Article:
IMG_6641  I listened as Chris’ friends and families told stories of his life. His partner listed off his nicknames, many of which were hilariously off-color. When he finished, he said, “There was one name I never said to him…best friend.”

Finally, I could not take any more. Two years, four funerals—Jon Hudson, Taylor Marks, Jerry Webber and now Chris. I go through life with my heart wide open, but these past months have caused me to withdraw and be more protective of myself. Now, I felt raw again. I stepped into the lobby and walked to the huge windows overlooking campus. Across the street, I saw my freshman dorm, Dunn Hall. Third floor, center. There was my window shared with my first roomie, Chet Nakada.IMG03987-20110429-1643

Chris was born a month and four days after I was in 1968. He went to Willamette High, class of ’86. He started at the U of O the same time I was there. I wondered if we crossed paths on campus all those years ago. Perhaps we had one of those massive lecture classes like Western Civ together. I’ll never know. But he was there, sharing the experience of the university just as I had, tasting those first sweet moments of freedom right along with the rest of us.

Jen Bills. Mark Farley. My wife, Jennifer Beggs. We were all in the student body together. In time, our lives would come together in unexpected ways, and I wondered what we would have thought of that if we had such foreknowledge back then.

Gang010       I stared at my old dorm room window and thought of dancing in the hallways. Water gun fights. The great Dunn Bun War that left our floor littered with hundreds of stale hot dog and hamburger buns the night before Christmas break. I thought of tender moments shared in the predawn hours with my first college love, waking in her arms to the delicious aroma of fresh baked bread. I once told her that I’d live in a cave if I had to just to be an historian and do what I loved. She didn’t like that thought. She had dreams of material wealth, big houses and dinner parties, little black dresses and rooms captivated by her charisma.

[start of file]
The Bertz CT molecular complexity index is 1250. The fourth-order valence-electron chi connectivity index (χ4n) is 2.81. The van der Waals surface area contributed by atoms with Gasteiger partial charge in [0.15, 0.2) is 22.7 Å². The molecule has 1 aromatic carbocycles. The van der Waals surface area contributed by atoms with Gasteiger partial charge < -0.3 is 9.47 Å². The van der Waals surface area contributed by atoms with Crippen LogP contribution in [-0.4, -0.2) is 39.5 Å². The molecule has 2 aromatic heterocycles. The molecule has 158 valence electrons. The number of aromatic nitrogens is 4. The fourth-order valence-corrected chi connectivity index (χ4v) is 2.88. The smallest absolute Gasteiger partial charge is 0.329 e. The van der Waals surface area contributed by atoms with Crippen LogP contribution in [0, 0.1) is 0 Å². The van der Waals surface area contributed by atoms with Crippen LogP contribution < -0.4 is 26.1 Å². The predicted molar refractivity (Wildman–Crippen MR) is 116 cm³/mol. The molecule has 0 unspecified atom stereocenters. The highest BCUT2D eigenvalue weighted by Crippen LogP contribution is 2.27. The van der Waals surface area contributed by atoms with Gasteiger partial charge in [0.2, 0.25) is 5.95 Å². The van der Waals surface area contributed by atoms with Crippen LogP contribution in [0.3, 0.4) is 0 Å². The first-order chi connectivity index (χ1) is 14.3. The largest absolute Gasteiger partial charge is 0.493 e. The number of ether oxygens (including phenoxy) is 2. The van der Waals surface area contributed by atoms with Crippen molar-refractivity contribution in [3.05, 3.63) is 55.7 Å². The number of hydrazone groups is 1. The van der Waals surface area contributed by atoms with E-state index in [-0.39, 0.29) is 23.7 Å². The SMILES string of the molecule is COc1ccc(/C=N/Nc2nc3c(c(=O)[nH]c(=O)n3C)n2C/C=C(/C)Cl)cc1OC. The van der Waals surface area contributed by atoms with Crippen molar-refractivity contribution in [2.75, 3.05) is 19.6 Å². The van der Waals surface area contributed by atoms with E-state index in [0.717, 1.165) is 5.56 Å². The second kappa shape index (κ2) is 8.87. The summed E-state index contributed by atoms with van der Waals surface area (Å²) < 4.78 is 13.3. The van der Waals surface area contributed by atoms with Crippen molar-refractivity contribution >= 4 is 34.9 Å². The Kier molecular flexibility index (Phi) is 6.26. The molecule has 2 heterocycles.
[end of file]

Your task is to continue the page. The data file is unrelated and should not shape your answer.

So not me.


But I’ll say this: mine has not been an easy professional path. Moments like this one, these farewells to friends and colleagues torn from this life through violence or circumstance weighs heavily on me, and makes carrying the work forward increasingly hard.

I turned away from the window and that idealistic gestational phase of my life. I needed to say a proper goodbye to a man whose noble heart had earned my respect and admiration.

I walked through the lobby and saw those words again.

Urge the Heroes

So misplaced on that wall. There are no heroes on the hardwood, only athletes with heart and grit. Respectable, sure. Heroic, never. Americans misuse the word “hero” all the time. It has become an ingrained cultural error, one that demeans the service and spirit of the true heroes whose lives are spent in service for the greater good.

SUC50085    Suddenly, I didn’t feel so worn down. Chris Kilcullen dedicated his life to protecting us. I’ve spent my life making sure men and women like him are not forgotten. That is my purpose, my crusade. And in that pursuit, I connected with Chris. We were both men devoted to our callings.

The big house my college sweetheart so coveted has eluded me. Coming home from Afghanistan, the financial mountain I face is a scary one. No matter. I’ve known heroes. I’ve seen them in action here at home. I walked the ruined streets of New Orleans with them. I flew into battle with them last fall. In the final judgment, that is all I need out of life.IMG_9688

I returned to the arena, suffused with sadness, but rededicated to all I’ve predicated my life upon. Somewhere in the years behind us, the kid I once was stared out that dorm window dreaming of doing the things I have done. If he could see me now, I’d tell him only one thing: I’ll keep the faith.

I owe it to men like Chris.



Originally Published April 30, 2011: